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Cover for President-Making in the Gilded Age

President-Making in the Gilded Age

The Nominating Conventions of 1876-1900

Stan M. Haynes


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Nominating conventions were the highlight of presidential elections in the Gilded Age, an era when there were no primaries, no debates and nominees did little active campaigning. Unlike modern conventions, the outcomes were not so seemingly predetermined. Historians consider the late 19th century an era of political corruption, when party bosses controlled the conventions and chose the nominees. Yet the candidates nominated by both Republicans and Democrats during this period won despite the opposition of the bosses, and were opposed by them once in office. This book analyzes the pageantry, drama, speeches, strategies, platforms, deal-making and often surprising outcomes of the presidential nominating conventions of the Gilded Age, debunking many wildely-held beliefs about politics in a much-maligned era.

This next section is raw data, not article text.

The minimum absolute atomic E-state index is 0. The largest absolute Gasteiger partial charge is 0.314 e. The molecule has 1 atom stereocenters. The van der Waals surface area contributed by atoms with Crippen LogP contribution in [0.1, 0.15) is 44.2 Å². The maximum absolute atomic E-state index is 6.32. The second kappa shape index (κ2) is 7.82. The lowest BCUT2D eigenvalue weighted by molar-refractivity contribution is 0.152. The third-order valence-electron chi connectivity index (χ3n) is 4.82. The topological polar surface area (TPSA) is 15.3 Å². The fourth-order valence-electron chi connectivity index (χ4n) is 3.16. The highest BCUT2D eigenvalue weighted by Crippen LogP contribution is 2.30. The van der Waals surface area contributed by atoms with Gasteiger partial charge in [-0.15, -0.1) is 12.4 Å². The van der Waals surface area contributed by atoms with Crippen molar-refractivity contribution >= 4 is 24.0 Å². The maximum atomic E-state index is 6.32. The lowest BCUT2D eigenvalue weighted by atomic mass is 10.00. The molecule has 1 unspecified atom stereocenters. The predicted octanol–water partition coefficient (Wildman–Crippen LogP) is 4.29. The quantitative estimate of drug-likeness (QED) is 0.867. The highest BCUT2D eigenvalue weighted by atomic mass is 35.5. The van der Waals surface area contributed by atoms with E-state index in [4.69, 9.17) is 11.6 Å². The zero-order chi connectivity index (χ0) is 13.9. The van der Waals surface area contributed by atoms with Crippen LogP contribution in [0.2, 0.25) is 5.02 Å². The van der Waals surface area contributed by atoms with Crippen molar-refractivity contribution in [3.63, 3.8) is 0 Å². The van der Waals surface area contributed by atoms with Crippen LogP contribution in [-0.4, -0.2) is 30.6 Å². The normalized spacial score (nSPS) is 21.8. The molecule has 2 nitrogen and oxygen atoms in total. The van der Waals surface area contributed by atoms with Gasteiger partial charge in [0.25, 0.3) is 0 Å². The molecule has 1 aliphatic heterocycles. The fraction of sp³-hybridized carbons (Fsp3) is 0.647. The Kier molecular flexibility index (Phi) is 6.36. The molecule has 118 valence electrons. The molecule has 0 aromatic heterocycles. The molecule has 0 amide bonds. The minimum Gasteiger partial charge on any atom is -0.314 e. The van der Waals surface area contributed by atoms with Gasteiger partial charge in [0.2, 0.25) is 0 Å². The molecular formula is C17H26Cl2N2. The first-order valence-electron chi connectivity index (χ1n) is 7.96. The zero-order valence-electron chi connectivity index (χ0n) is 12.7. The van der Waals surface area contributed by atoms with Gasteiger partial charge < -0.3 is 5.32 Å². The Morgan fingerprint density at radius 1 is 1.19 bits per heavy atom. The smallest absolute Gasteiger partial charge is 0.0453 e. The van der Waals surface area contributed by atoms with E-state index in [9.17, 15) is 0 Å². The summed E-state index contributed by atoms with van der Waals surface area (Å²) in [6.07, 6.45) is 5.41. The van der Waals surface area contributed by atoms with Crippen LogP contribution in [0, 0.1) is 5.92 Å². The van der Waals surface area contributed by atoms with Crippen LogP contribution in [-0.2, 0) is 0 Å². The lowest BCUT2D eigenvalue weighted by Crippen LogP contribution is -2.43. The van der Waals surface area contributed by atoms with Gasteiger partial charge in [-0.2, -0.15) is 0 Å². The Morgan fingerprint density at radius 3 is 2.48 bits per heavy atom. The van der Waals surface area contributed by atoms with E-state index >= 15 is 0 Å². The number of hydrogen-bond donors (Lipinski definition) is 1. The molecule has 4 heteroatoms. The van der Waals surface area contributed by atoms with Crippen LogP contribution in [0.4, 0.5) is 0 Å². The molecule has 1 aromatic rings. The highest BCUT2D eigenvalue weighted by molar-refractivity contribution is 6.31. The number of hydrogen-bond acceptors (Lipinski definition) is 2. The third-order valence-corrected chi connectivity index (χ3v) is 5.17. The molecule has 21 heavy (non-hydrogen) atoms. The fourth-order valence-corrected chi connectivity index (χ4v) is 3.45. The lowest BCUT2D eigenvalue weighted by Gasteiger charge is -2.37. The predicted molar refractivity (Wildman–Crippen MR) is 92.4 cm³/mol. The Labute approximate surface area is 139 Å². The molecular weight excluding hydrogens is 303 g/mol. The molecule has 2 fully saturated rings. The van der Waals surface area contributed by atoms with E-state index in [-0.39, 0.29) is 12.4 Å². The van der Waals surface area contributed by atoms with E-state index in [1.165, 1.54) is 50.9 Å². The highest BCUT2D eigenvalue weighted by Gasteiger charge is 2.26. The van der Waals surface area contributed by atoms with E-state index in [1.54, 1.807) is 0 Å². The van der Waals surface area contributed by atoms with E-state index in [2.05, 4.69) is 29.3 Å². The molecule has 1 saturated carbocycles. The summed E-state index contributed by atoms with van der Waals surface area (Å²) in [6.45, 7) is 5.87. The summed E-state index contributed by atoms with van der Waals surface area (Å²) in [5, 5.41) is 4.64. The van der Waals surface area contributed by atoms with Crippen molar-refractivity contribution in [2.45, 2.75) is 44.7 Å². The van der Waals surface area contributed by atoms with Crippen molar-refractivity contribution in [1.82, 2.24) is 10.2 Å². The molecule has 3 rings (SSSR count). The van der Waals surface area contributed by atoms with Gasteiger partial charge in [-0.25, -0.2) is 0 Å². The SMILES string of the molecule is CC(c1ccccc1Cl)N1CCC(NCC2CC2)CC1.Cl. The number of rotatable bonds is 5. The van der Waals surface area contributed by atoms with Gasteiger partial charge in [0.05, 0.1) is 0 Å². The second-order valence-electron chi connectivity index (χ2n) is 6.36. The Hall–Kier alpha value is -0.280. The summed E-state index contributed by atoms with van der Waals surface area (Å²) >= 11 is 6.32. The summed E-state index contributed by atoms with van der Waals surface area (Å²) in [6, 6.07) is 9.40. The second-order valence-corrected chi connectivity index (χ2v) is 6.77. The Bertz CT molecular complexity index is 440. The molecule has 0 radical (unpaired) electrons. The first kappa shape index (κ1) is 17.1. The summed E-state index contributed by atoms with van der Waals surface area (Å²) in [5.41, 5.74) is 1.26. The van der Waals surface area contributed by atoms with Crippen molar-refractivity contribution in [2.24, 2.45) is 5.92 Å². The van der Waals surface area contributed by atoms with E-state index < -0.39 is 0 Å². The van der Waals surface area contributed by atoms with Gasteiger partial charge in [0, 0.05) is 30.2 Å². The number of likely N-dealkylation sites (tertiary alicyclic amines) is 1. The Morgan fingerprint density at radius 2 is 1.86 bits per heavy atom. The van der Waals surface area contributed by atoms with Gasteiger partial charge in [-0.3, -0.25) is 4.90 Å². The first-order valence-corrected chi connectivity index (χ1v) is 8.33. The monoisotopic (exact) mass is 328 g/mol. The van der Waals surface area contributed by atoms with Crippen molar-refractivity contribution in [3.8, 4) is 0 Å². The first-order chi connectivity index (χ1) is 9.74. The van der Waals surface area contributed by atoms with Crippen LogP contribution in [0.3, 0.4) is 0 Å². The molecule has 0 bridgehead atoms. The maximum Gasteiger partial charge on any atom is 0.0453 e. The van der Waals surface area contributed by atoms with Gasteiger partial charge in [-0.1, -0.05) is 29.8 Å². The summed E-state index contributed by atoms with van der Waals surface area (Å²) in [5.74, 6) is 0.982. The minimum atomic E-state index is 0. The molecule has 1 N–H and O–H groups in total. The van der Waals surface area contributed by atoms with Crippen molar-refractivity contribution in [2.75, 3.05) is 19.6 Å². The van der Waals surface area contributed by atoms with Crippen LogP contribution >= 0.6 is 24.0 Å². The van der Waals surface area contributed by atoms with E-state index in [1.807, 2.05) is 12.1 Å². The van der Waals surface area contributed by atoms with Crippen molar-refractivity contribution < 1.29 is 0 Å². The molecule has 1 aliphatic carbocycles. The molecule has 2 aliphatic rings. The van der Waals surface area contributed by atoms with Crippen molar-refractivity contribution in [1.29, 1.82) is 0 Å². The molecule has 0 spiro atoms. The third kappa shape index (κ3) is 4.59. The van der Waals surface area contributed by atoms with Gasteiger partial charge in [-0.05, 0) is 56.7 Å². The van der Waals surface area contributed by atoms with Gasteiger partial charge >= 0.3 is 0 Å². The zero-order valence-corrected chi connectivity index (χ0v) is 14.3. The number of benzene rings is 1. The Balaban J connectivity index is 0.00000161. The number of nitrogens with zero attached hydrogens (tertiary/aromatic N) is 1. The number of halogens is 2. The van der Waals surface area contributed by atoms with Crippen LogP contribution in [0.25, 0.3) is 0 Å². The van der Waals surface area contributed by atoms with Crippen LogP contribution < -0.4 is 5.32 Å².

McFarland and Company, Inc., 9781476663128, 308pp.

Publication Date: November 24, 2015

About the Author

Stan M. Haynes has practiced law with the Baltimore law firm of Semmes, Bowen & Semmes since 1983. He lives in Ellicott City, Maryland.